Monday, 9 November 2009


Bosons: small but fascinating
Anyone with a passing interest in science will know that the Large Hadron Collider, or LHC, will start operating pretty soon, after the odd false start. This monumental machine will move science forward in ways that are tremendously important, more mysterious than a UK government budget, and eye-poppingly expensive, obviously, as it's a European project.

I have done some research. I now know what hadrons are. They are not the invisible villains that Captain Scarlet struggled valiantly against - those are Mysterons. No, hadrons are tiddly1 bits of atoms, composed of even tiddlier quarks2.

'Large'? It ought to be called the Absolutely Gobsmackingly Enormous Hadron Annihilator. It's a circle 27 km in diameter, like the North Circular Road, but quite a lot faster. It's got to be terrifically cold, so that the magnets can superconduct; a bit like Andre Previn in a freezer.

This all persuades the unlucky hadrons to hurtle round at huge speeds and then WHAM! They smite each other mightily, producing energetic and wacky particles that we can then observe, if we have the right sunglasses and a high-quality magnifying glass.

It costs about £4.5 billion. A mere bagatelle; the Bank of England could Quantitatively Ease that much in about a week.

Could it go wrong? There is a risk that it might produce a black hole, which would obliterate all matter within a 100 km or so. For this reason it has been built in Switzerland, which is not a member of the EU. Wales was ruled out because all the documents would need translating into Welsh and it's already quite tricky enough, thank you very much.

What's it for, you may well ask as you fill in your tax return? Ah. We are on a quest for the Higgs Boson. This produces the Higgs field, which allows us all to have mass. Most of the Higgs bosons disappeared very soon after the Big Bang. Problem. If there are no Higgs bosons then we will get lighter and lighter, and eventually float off into space.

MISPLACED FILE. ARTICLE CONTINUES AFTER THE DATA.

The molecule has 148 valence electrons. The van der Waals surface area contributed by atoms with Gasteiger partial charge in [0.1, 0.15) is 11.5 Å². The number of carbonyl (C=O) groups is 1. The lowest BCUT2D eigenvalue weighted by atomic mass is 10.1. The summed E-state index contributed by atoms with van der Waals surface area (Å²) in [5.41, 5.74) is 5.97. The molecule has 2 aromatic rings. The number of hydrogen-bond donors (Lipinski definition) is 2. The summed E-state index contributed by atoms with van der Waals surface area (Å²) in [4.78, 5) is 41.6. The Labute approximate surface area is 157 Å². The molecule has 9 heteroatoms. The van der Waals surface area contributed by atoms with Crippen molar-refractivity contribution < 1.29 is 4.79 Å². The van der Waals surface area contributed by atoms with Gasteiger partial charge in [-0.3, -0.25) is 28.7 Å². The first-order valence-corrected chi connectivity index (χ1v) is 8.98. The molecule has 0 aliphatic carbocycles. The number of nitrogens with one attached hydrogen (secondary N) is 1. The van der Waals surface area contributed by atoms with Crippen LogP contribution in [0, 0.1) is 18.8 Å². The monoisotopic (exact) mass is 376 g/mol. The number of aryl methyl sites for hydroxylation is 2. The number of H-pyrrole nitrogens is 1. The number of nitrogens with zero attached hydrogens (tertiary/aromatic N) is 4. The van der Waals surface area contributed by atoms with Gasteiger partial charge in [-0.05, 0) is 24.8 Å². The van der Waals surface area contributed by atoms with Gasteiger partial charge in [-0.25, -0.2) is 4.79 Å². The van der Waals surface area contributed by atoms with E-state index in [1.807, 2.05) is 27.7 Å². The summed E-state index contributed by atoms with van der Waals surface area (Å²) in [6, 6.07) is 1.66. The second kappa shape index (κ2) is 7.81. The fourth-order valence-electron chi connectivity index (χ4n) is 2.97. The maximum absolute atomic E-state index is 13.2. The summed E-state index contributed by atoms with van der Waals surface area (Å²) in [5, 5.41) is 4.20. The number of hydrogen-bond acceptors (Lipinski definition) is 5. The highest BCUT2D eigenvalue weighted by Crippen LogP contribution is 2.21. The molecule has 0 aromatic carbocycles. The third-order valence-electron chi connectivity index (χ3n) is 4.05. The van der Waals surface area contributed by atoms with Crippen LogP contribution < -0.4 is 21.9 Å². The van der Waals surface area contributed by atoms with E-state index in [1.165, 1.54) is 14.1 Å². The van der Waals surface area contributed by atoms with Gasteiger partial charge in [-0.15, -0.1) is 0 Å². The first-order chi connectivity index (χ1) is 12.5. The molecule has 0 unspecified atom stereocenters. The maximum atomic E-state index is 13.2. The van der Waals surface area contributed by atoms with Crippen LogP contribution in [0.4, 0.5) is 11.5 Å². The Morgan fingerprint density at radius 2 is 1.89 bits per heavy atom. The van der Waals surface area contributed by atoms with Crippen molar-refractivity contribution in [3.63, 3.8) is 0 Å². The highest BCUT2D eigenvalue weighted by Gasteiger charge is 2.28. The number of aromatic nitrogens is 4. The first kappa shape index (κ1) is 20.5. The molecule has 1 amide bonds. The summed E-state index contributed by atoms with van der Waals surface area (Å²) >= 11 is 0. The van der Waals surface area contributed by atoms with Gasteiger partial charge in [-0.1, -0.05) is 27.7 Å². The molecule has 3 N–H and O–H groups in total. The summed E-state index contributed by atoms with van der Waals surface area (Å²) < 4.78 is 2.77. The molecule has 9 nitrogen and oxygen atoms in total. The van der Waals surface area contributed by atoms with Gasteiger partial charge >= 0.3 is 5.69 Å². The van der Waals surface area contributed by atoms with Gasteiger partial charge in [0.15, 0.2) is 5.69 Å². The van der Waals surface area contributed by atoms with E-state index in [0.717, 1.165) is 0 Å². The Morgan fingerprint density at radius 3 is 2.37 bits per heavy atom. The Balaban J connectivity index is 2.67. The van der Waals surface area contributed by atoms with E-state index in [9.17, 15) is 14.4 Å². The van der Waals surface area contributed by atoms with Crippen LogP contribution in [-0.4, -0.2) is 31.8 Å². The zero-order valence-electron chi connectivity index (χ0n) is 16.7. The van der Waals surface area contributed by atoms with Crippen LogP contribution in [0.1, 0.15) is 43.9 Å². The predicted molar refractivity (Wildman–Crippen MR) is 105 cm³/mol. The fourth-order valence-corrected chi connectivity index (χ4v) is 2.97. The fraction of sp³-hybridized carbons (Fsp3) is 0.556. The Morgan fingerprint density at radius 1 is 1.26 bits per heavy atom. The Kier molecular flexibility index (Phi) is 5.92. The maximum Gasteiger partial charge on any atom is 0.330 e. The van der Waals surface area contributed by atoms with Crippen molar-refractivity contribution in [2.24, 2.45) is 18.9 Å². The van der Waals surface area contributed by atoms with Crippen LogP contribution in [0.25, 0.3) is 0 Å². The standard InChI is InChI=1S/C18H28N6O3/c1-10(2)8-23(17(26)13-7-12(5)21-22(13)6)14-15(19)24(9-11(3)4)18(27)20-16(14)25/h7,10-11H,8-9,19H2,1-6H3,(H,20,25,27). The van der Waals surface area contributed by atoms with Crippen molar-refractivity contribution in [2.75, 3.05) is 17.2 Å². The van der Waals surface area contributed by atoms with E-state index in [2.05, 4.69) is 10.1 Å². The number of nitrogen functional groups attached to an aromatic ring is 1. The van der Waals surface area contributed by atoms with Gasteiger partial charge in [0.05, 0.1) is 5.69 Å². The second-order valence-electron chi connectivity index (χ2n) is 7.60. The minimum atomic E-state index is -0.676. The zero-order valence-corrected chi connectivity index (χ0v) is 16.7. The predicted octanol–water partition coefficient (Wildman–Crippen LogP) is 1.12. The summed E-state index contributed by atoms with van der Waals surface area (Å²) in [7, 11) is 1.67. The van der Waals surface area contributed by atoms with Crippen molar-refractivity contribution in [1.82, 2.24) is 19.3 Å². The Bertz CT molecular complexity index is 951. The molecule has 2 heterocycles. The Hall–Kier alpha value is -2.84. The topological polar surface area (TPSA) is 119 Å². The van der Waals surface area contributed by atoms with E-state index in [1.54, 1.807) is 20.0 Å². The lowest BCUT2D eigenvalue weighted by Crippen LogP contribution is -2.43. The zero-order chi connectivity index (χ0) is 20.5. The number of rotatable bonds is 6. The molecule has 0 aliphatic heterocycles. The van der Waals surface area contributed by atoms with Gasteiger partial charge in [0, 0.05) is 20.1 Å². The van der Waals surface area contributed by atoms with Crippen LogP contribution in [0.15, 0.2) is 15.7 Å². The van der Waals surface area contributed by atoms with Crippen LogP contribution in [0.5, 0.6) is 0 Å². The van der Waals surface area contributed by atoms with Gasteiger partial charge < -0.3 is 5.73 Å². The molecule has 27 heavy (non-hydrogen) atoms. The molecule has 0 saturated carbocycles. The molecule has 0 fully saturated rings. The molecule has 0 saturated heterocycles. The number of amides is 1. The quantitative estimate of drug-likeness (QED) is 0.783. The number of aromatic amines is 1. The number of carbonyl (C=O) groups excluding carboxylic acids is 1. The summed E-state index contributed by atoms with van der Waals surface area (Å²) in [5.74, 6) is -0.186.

So the LHC will produce a steady supply, gluing us all to the Earth. Because it's been paid for by the taxpayer, Higgs bosons will be provided free of charge, except in America where you will need to buy Higgs insurance. Unless you are poor, in which case you'd better not plan to go outdoors anytime soon.

1 - To give you an idea how tiddly, if we used hadrons instead of sugar to sweeten our tea, then the question 'one lump or two' would need to be '1024 hadrons, or a multiple thereof'? If you then put them in one at a time, as fast as you could, your tea would be cold by the time you got to drink it, but you wouldn't care because you'd be long dead anyway.

2 - If you think that's a Star Trek character, just stop reading and look at the picture.


  1. RapidEyeMovement9 November 2009 at 15:39

    It's the end of the world as we know it.

  2. Costa Rica Helicopters Web Site Fan9 November 2009 at 21:06

    Splendid stuff after that cat science fiction twaddle. More of the same please

  3. So without this we float away? What happened before it?

  4. Oops. Good point ReadingThis.

  5. At last a sensible response to UG from the media with some proven scientific facs
    cthuluhu fthagn, ya!

  6. As ubergrumpy well knows the LHC may have started out to find the Higgs Boson but it is actually the only way the Federal Swiss (who have to have a referendum on everything and keep a cow in a cupboard - or was that a rifle) can get to have a mag-lev train - hence the size. It is a bit like us putting in the Jubilee line and taking the opportunity to build a load of nuclear bunkers (I kid you not).

  7. As an American, I can't wait to purchase my Higgs insurance. Can you recommend a carrier?